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Today's Opinions

  • Wedding words: ‘Everyone’s gonna love them’

    I’m not really very good with words.

    Sure, I write for a living, but that doesn’t mean I’m actually good at conveying my own thoughts with any sort of succinctness. It’s especially bad when I’m speaking the words out loud. I get caught up, tongue-tied and dry-mouthed. If I mispronounce something, I just lose my mind, apparently, because it’s all downhill from there.

    The one time in my life that I felt I accurately expressed my feelings via the spoken word was the tallest order I’ve ever been given: my wedding vows.

  • God’s true gift trumps evil

    The Pew Research Center recently reported that nearly three-quarters of Americans are OK with religious displays on public property. Apparently, America still has room at the Inn, or at least the public square for baby Jesus and a nativity scene. Only 20 percent according to the survey say that such displays should never be permitted. Must be Grinches, all of them.

  • COLUMN: Do 'all lives matter?'

    December is shaping up as a somewhat Orwellian month in the realm of free speech.

    In Washington, the Supreme Court decided to take up the issue of whether states can deny permission for specialty license plates that have a logo or message that might offend some people. Given that states cannot ban stuff like pornography on the grounds it might offend some people, one would think the answer to that question would be no. But read on.

  • Letters to the Editor

    Home tour thanks

    The Hodgenville Woman’s Club thanks everyone who attended our home tour, the homeowners who so graciously put their beautifully decorated homes on tour and people who purchased raffle tickets.

    The winner of the raffle basket was Cindy Smith.

    The income from these events helps the club maintain their historic clubhouse.

    Opal Dail

    Publicity Chair

    Walk to End Alzheimer’s raises almost $60,000

  • McBride’s home is welcome sight to community

    I haven’t had a Christmas tree since 2007.

    I didn’t realize how much this bothered my three granddaughters until last week when they stayed with us a couple of days. They brought up the subject of the no-tree so many times that I went to the basement and dragged out a two-foot-tall tabletop tree-in-a-box.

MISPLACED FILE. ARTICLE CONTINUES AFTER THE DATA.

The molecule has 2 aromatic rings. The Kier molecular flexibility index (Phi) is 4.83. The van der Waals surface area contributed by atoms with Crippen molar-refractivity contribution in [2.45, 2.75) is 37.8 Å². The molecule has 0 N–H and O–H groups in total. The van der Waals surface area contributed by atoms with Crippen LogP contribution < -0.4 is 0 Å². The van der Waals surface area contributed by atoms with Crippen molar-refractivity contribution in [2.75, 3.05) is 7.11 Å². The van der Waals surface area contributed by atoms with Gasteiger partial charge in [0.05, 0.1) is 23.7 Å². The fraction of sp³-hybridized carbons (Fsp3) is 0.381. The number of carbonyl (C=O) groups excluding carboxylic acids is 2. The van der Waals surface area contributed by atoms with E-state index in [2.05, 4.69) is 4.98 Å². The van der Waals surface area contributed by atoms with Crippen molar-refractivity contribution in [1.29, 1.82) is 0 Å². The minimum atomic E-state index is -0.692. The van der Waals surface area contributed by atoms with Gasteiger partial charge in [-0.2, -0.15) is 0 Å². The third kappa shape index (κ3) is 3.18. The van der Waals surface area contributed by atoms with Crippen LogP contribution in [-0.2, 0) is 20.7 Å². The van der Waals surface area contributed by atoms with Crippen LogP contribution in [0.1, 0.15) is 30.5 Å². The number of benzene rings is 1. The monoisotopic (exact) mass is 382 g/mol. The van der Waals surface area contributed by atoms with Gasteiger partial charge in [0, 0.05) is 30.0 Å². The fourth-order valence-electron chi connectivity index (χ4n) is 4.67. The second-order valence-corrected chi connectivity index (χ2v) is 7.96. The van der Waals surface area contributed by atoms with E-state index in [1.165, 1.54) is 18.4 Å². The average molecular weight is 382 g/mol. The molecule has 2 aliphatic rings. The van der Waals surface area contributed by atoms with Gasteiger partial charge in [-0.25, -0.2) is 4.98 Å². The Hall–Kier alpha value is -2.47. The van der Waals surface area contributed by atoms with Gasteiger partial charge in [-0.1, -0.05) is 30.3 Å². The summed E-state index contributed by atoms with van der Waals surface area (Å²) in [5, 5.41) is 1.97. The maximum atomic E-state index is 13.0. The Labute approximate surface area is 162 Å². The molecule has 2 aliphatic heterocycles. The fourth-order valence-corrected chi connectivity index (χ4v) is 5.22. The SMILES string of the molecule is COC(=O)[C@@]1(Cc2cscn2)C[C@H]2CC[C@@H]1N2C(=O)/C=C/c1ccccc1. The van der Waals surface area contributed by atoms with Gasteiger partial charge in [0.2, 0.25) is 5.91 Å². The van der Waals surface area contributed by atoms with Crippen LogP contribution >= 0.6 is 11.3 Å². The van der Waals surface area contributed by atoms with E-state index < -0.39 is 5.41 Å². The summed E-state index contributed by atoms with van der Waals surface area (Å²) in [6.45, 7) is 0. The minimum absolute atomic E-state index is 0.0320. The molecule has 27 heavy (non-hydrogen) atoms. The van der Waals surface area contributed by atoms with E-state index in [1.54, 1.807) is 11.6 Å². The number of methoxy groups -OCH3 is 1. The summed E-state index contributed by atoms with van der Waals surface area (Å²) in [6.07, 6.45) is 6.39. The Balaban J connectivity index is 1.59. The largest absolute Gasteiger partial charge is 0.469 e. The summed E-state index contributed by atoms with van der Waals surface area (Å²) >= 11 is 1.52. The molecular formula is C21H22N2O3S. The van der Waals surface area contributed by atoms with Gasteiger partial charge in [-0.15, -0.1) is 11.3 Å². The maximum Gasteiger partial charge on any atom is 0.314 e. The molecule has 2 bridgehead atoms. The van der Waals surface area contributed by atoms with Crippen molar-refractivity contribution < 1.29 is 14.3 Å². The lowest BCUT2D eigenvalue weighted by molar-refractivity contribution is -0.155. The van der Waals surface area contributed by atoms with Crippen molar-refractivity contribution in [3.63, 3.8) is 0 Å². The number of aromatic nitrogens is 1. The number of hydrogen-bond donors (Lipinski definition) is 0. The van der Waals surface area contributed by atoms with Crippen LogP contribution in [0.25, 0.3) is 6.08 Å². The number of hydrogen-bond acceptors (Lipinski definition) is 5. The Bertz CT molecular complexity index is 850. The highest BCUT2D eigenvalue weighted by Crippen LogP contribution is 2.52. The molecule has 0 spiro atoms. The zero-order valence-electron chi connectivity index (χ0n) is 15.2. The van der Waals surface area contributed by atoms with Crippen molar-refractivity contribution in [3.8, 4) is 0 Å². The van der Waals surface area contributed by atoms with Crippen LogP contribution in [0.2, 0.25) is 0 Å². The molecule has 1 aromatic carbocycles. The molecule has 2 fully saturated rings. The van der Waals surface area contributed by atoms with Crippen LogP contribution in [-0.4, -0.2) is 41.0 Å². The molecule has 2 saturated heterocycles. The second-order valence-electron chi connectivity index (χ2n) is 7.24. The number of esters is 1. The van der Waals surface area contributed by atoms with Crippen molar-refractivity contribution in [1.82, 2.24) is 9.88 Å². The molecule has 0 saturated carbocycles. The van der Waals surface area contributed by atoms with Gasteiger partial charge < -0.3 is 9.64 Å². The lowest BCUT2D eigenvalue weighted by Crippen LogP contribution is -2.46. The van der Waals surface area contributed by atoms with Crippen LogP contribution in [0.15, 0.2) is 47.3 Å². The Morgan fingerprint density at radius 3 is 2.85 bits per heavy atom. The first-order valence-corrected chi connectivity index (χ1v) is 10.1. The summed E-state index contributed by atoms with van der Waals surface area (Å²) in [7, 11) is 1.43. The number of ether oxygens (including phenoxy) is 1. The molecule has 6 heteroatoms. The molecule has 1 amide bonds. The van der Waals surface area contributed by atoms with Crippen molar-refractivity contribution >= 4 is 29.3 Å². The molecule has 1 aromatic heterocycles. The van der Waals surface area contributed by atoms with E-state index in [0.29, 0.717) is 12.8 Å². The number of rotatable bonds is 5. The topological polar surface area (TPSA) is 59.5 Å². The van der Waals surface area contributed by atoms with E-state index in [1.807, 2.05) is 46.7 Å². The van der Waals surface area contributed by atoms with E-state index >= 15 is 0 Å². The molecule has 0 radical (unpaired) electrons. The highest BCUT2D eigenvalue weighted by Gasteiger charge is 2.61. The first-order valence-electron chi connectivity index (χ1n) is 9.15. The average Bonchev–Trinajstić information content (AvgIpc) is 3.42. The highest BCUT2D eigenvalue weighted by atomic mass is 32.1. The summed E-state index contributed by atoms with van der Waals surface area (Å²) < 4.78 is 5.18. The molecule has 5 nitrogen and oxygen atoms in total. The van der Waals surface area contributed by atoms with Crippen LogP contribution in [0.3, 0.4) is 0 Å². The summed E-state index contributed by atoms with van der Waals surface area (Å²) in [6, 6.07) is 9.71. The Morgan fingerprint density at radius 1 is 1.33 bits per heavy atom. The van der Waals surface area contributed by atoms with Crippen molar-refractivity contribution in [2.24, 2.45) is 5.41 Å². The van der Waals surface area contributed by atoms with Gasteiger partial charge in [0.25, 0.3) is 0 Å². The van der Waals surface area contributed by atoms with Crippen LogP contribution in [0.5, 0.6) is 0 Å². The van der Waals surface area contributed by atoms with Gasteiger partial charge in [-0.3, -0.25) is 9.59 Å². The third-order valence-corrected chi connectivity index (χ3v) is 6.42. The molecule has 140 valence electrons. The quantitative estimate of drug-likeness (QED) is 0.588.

Thankfully, the lights still worked. But that wasn’t enough. They wanted ornaments. I told them to find something.

  • McBride’s home is welcome sight to community

    I haven’t had a Christmas tree since 2007.

    I didn’t realize how much this bothered my three granddaughters until last week when they stayed with us a couple of days. They brought up the subject of the no-tree so many times that I went to the basement and dragged out a two-foot-tall tabletop tree-in-a-box.

    Thankfully, the lights still worked. But that wasn’t enough. They wanted ornaments. I told them to find something.

  • Report is a first step we need to continue

    There is nothing about the death or near death of a child, at the hands of their caretaker, which can be viewed positively. Despite this sad and stark reality, we at Prevent Child Abuse Kentucky are encouraged by the release of the second annual report from the Child Fatality and Near Fatality External Review Panel. This report reflects the work of a dedicated and voluntary multi-disciplinary group of professionals (including a PCAK representative). The Panel’s commitment to data driven, solution focused recommendations are readily apparent in this report.

  • Blame game: Generation gap turns into Boomer slap

    I was speaking with a longtime friend the other day and he commented: “It seems to me that our community has lost a lot of ‘the good, ol’ people’ lately.”

    I had to agree. The obituary page in The LaRue County Herald News has been full of names of people who have been mainstays of goodness, kindness and charity. Some of them much older than me – others not so much.

    It seems their deaths cluster around holidays – something that has puzzled me for years.